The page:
Equality protesters in downtown San Francisco

Economic Justice

Our goal: Enable all people to participate in the region’s thriving economy and attain economic security

SPUR’s Five-Year Priorities:

• Develop and seed ideas that redress the fundamental inequity in the distribution of resources in our region.

• Grow and improve public support systems so that all people seamlessly receive the benefits they are eligible for and need to thrive in the Bay Area.

• Remove the financial burden placed on low-income families and people of color by making taxes, fees, and fines more equitable.

SPUR Report

Mending the Net

Long before the COVID-19 pandemic and economic slowdown, California had the highest poverty rate in the nation. The state is also one of the worst at getting benefits to those who need them, with some programs missing over a million eligible people. Streamlining and automating the application process would help Californians receive the public support they have a right to.

SPUR Report

Undue Burden

Sales taxes are a common revenue-raising tool, but they also play a role in reinforcing structural inequality. Every consumer pays the same tax rate at the register, but low-income households pay a higher percentage of their income. In a new report, SPUR explores three options for instituting a low-income sales tax credit or supplement to help create a more equitable tax code.

SPUR Report

Economic Prosperity Strategy

The Bay Area has one of the strongest economies in the world, but its benefits are not universally shared. How can we make sure the region’s rising economic tide lifts all boats? We identify a three-pronged approach to economic mobility for low- and moderate-wage workers.

Updates and Events


SPUR asks Congress to Fund Childcare as Part of Infrastructure Package

Policy Letter
SPUR joined a broad coalition of Bay Area stakeholders, including the Cities of San Francisco and Oakland, the San Francisco Foundation, and the Unity Council, in sending joint letters to Senator Schumer, Senator McConnell, Congresswoman Pelosi, and Congressman McCarthy, asking them to include funding for increased access to child care in upcoming infrastructure legislation.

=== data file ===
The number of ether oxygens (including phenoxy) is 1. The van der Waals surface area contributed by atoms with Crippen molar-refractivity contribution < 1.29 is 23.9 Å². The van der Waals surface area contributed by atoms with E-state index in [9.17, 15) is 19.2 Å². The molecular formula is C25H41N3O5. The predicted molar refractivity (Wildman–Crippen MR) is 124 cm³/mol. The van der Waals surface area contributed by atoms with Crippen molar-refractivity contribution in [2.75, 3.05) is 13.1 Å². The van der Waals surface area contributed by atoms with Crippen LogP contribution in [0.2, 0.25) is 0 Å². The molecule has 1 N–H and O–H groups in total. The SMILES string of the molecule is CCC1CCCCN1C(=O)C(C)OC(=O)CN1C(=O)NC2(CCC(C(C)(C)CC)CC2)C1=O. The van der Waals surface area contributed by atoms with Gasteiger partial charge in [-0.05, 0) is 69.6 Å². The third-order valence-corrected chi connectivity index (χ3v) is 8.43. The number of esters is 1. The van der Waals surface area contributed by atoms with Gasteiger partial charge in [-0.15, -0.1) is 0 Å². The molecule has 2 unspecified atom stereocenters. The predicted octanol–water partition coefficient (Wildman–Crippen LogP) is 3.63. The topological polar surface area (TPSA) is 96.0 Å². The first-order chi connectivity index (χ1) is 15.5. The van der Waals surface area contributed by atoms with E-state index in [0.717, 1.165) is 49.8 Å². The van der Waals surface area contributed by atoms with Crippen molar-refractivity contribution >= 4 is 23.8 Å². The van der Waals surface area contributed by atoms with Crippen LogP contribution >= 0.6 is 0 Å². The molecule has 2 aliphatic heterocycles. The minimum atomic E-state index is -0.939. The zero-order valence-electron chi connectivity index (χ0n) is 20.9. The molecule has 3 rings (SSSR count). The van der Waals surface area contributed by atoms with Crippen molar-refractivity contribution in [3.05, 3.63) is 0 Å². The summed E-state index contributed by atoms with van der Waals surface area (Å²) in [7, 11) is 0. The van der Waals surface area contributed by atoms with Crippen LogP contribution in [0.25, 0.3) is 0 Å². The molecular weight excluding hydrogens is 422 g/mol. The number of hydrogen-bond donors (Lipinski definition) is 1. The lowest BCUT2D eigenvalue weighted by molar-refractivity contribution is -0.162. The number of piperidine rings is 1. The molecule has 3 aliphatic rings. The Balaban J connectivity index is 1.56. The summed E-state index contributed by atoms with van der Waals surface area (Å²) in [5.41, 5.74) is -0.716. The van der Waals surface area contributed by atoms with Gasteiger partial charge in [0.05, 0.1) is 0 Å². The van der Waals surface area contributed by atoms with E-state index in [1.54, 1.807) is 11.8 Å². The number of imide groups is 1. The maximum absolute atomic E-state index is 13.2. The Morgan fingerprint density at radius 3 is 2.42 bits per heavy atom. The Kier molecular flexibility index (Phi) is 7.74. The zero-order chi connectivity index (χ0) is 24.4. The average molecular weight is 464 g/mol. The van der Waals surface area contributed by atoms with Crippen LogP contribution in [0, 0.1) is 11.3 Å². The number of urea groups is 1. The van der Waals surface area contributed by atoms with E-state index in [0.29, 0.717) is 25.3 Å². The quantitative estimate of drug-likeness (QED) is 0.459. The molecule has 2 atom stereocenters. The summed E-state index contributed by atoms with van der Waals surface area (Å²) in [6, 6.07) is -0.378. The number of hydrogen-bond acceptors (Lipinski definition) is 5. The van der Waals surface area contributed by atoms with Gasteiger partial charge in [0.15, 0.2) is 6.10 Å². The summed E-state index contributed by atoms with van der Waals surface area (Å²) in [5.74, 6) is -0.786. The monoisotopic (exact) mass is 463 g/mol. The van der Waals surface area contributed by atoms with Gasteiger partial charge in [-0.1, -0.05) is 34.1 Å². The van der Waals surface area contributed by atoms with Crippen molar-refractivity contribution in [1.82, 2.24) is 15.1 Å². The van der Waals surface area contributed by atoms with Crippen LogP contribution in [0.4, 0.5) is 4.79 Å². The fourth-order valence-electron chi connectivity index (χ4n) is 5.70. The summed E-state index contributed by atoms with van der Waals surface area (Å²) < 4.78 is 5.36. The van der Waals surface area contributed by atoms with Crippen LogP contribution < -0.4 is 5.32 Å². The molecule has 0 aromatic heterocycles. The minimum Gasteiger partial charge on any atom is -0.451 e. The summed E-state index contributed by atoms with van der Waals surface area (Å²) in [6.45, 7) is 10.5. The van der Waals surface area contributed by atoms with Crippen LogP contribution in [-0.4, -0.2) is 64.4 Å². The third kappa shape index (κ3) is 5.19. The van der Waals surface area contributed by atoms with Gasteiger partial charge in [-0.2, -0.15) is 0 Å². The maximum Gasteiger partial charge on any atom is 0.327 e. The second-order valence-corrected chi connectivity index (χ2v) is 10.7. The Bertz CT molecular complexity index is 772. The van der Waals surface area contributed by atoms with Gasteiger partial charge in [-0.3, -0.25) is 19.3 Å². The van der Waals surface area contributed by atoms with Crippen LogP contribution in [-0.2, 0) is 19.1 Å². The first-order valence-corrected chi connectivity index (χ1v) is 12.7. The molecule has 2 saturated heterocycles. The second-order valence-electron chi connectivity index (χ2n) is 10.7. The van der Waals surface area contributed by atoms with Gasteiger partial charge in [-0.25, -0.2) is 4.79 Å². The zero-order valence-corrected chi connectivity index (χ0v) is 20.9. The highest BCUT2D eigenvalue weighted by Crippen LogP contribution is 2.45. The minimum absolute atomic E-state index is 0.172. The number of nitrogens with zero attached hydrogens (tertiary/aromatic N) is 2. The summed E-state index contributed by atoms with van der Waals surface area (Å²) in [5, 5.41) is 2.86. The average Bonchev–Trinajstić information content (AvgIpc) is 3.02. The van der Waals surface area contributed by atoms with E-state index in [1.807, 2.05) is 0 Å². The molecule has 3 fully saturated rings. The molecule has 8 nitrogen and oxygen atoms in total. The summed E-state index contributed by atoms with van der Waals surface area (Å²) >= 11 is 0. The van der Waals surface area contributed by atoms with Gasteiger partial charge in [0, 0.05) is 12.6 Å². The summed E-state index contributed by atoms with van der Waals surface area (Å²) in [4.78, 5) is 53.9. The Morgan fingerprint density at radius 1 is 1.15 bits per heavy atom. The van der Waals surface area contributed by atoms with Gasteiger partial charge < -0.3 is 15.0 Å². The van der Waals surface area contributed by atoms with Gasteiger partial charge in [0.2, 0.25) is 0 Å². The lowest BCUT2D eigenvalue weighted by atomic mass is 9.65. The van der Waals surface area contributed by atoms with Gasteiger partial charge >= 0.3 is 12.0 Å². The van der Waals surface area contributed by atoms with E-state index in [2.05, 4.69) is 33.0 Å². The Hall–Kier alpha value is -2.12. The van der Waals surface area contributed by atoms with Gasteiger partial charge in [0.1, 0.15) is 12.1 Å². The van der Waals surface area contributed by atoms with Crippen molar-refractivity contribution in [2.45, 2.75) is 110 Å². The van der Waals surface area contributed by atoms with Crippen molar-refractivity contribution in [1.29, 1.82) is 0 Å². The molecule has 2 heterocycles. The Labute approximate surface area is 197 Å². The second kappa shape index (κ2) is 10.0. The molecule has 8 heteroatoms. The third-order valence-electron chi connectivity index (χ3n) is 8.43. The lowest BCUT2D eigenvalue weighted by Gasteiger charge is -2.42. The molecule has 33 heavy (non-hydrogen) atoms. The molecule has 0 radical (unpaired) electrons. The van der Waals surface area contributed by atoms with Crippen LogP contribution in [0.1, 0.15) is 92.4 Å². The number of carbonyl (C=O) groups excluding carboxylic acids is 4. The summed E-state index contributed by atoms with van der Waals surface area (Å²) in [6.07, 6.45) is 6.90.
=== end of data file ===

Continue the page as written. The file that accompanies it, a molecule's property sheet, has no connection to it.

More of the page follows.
More Harm Than Good

SPUR Report
California’s system of fines and fees is causing significant financial harm to low-income, Black, and Latinx communities in the San Francisco Bay Area — which runs counter to the region’s commitment to an equitable economic recovery. To address these challenges, California should eliminate its reliance on punitive fees and introduce more effective ways to promote behavior that supports safety and the greater social good.

Regional Challenges Need a Regional Approach

News /
SPUR’s recently released Regional Strategy outlines a vision for the Bay Area of 2070 as an equitable, sustainable and prosperous region. The strategy provides a roadmap for building that future and centers deep regional cooperation as critical to transformational change. To celebrate the release of the project, four Bay Area civic leaders gathered on May 13 to talk about the role of regionalism in advancing a future where everyone thrives.

Can Automated Speed Safety Systems Advance Racial and Economic Equity?

News /
Automated speed safety systems are in place in more than 150 communities around the United States. Such systems offer the potential to reduce traffic violence and establish a more equitable framework of traffic enforcement. But those outcomes are not guaranteed. Achieving them requires thoughtful planning and design, an opportunity that California now has as legislators consider Assembly Bill 550, which would authorize a 5-year speed safety camera pilot program in six California cities.